WOOZI

It’s not every day you see SEVENTEEN’s laconic Woozi cry. Introverted by nature, the songwriter, main producer, and vocal leader—all rolled into one—tends to play the straight man to the K-pop group’s more boisterous personalities, making the odd flashes of vulnerability all the more poignant.

One moment immediately comes to mind from 2015’s Sisyphean Seventeen Project, in which the thirteen boys cut their teeth on self-produced songs and stages in hopes of debut. The judges’ sharp critiques weighed heavily on Woozi, who bore responsibility for the team’s compositions. “I feel like I’m the one who’ll determine all 13 members’ futures,” he confessed at the time. When SEVENTEEN clinched their first win on a music show one year later for “Pretty U,” written, composed, and arranged by the twenty-year-old, bandmate Jun delicately wiped tears from Woozi’s eyes. The singer spent the rest of their encore bowed over in disbelief—and, perhaps, relief. Because if he felt SEVENTEEN’s fate rested wholly on his shoulders, so did the possibility of failure.

Yet SEVENTEEN’s triumphs are Woozi’s, too. Since their debut album, 17 Carat, he’s worked on every SEVENTEEN project, alongside his mentor through the years, Bumzu, a producer and solo artist under Pledis Entertainment. His artistic identity flourished side by side with SEVENTEEN’s musical identity as a group, and the two have grown with each other over time. His new mixtape “Ruby,” out January 3rd, presented the challenge of how to disentangle these entities, after so long of them being one and the same.

“Since SEVENTEEN’s debut, I think I placed much heavier focus on [its] musical aesthetic over my own,” Woozi tells 1883 over e-mail, ahead of the mixtape’s release. “While working on SEVENTEEN’s sound or another artist’s, I think it was easier to determine what the better decision is every step of the way. With ‘Ruby’…there was much less clarity with where I should be headed.”

The distinction could only be fleshed out with deliberate reflection and intentionality. “‘Ruby’ is not a song that came to be from a sudden spur of inspiration,” he says. “It was more of a result of an extended amount of time I dedicated recently to panning in on the kind of music I want to pursue as a solo artist.”

 

 

Though “Ruby” is the first official solo single for Woozi, it’s not his first time gracing the stage alone. “Simple,” a song off 2016’s Love & Letter repackage, and “What Kind of Future,” an unrecorded song performed live during 2018’s Ideal Cut tour, show off his chops as a balladeer, as the ringleader of SEVENTEEN’s vocal unit. Their vocal gymnastics convey how Woozi fits into the larger puzzle of SEVENTEEN: in unit stages, he whips out a falsetto so bittersweet it’ll break your heart; in full company songs, he fills out sonic layers with runs and adlibs.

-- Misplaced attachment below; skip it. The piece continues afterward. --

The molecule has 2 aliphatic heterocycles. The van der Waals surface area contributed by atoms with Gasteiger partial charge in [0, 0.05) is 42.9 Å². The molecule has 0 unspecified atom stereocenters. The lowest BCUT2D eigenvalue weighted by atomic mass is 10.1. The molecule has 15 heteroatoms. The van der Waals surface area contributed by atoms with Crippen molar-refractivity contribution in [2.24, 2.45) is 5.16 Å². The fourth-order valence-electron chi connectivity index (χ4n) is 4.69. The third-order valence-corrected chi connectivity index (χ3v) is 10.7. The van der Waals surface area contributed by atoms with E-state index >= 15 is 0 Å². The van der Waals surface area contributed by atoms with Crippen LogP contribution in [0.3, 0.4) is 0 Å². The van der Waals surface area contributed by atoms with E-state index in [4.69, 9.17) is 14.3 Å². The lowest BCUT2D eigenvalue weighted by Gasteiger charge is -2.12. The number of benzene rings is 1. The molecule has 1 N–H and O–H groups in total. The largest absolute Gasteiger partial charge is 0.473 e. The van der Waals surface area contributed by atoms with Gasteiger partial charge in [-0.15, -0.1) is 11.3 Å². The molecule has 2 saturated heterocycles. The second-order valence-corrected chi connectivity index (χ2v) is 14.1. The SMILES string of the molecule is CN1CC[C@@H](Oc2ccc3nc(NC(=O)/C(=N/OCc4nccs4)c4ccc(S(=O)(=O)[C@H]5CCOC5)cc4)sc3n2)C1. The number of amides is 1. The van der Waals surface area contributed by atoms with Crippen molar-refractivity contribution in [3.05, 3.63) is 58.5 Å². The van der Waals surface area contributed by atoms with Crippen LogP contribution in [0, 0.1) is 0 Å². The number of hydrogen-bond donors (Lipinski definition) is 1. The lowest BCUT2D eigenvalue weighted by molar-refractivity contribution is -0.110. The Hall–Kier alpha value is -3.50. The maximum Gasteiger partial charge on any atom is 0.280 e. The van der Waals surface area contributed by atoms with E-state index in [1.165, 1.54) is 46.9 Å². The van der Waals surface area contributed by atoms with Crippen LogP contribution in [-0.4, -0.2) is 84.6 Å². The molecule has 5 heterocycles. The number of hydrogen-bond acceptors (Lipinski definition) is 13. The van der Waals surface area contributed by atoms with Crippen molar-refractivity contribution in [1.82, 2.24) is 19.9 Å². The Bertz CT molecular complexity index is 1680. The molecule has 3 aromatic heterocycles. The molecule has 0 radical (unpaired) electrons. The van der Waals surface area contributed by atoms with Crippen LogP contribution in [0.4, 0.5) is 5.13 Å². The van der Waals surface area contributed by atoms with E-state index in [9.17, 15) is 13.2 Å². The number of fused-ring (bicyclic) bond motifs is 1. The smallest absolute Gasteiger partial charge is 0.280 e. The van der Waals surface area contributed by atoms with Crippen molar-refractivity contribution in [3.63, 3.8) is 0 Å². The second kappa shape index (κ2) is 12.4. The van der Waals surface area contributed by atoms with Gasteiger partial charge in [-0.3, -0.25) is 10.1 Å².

“Ruby” isn’t that. Instead, it imagines what soloist Woozi might look like. “I wanted it to be a clear, striking deviation from Woozi as a part of SEVENTEEN,” he writes. The mixtape has clear continuities from SEVENTEEN’s recent single “Rock With You,” but where the pop-rock release was tempered with soft flourishes—its wonderstruck lyrics tinged with their indelible brand of innocence—“Ruby” embraces sharp edges. Visually, it’s an inverted image of everything SEVENTEEN music videos were in their rookie days, though have since outgrown: a posse of thirteen gangly boys all pining after a singular girl (see: “Mansae,” “Aju Nice”). Here, Woozi is the lone man amongst a throng of female models strutting the catwalk, a magnetic presence in and of himself. 

Channeling Woozi’s vocal intensity into fiery rock flair, “Ruby” finds its home mid-infatuation, at the stage where anything and everything invokes a certain someone. “Think I’m out of my mind, pass me a Coke Zero to calm down / Shit, this is red too,” he speak-sings in English, a quick yet playful (fans will recognize the reference to Woozi’s soft drink of choice) respite from the track’s ferocity. “Ruby” smolders with its rich textures, from the song’s opening lush, cinematic orchestral strings to the electric guitar solo over the bridge, which pairs itself with waterlogged distortions of human voice. It comes as a departure from Woozi’s usual clear-cut vocals, emotive and potent as an instrument of their own.